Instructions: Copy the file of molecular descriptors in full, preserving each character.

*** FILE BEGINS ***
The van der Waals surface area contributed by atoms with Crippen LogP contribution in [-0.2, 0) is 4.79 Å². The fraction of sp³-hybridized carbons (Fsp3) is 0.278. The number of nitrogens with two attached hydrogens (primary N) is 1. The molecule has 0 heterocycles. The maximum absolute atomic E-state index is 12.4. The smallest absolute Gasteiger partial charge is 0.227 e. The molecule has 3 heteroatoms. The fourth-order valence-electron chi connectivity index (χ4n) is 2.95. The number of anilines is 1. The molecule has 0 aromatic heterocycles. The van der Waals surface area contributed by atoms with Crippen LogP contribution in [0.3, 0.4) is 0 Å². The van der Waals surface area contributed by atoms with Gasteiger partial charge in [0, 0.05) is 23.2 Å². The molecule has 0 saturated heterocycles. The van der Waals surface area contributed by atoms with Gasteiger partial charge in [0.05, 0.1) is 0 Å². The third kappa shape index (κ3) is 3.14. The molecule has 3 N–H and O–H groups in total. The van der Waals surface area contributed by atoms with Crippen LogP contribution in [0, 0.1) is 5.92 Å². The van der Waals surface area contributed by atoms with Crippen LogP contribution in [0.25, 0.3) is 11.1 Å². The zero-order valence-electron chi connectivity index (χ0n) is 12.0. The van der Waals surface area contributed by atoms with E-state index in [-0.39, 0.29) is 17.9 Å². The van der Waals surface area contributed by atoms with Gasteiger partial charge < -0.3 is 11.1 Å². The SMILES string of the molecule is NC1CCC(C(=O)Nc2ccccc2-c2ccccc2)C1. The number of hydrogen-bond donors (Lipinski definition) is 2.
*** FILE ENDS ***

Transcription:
The van der Waals surface area contributed by atoms with Crippen LogP contribution in [-0.2, 0) is 4.79 Å². The fraction of sp³-hybridized carbons (Fsp3) is 0.278. The number of nitrogens with two attached hydrogens (primary N) is 1. The molecule has 0 heterocycles. The maximum absolute atomic E-state index is 12.4. The smallest absolute Gasteiger partial charge is 0.227 e. The molecule has 3 heteroatoms. The fourth-order valence-electron chi connectivity index (χ4n) is 2.95. The number of anilines is 1. The molecule has 0 aromatic heterocycles. The van der Waals surface area contributed by atoms with Crippen LogP contribution in [0.3, 0.4) is 0 Å². The van der Waals surface area contributed by atoms with Gasteiger partial charge in [0, 0.05) is 23.2 Å². The molecule has 0 saturated heterocycles. The van der Waals surface area contributed by atoms with Gasteiger partial charge in [0.05, 0.1) is 0 Å². The third kappa shape index (κ3) is 3.14. The molecule has 3 N–H and O–H groups in total. The van der Waals surface area contributed by atoms with Crippen LogP contribution in [0, 0.1) is 5.92 Å². The van der Waals surface area contributed by atoms with Crippen LogP contribution in [0.25, 0.3) is 11.1 Å². The zero-order valence-electron chi connectivity index (χ0n) is 12.0. The van der Waals surface area contributed by atoms with E-state index in [-0.39, 0.29) is 17.9 Å². The van der Waals surface area contributed by atoms with Gasteiger partial charge < -0.3 is 11.1 Å². The SMILES string of the molecule is NC1CCC(C(=O)Nc2ccccc2-c2ccccc2)C1. The number of hydrogen-bond donors (Lipinski definition) is 2.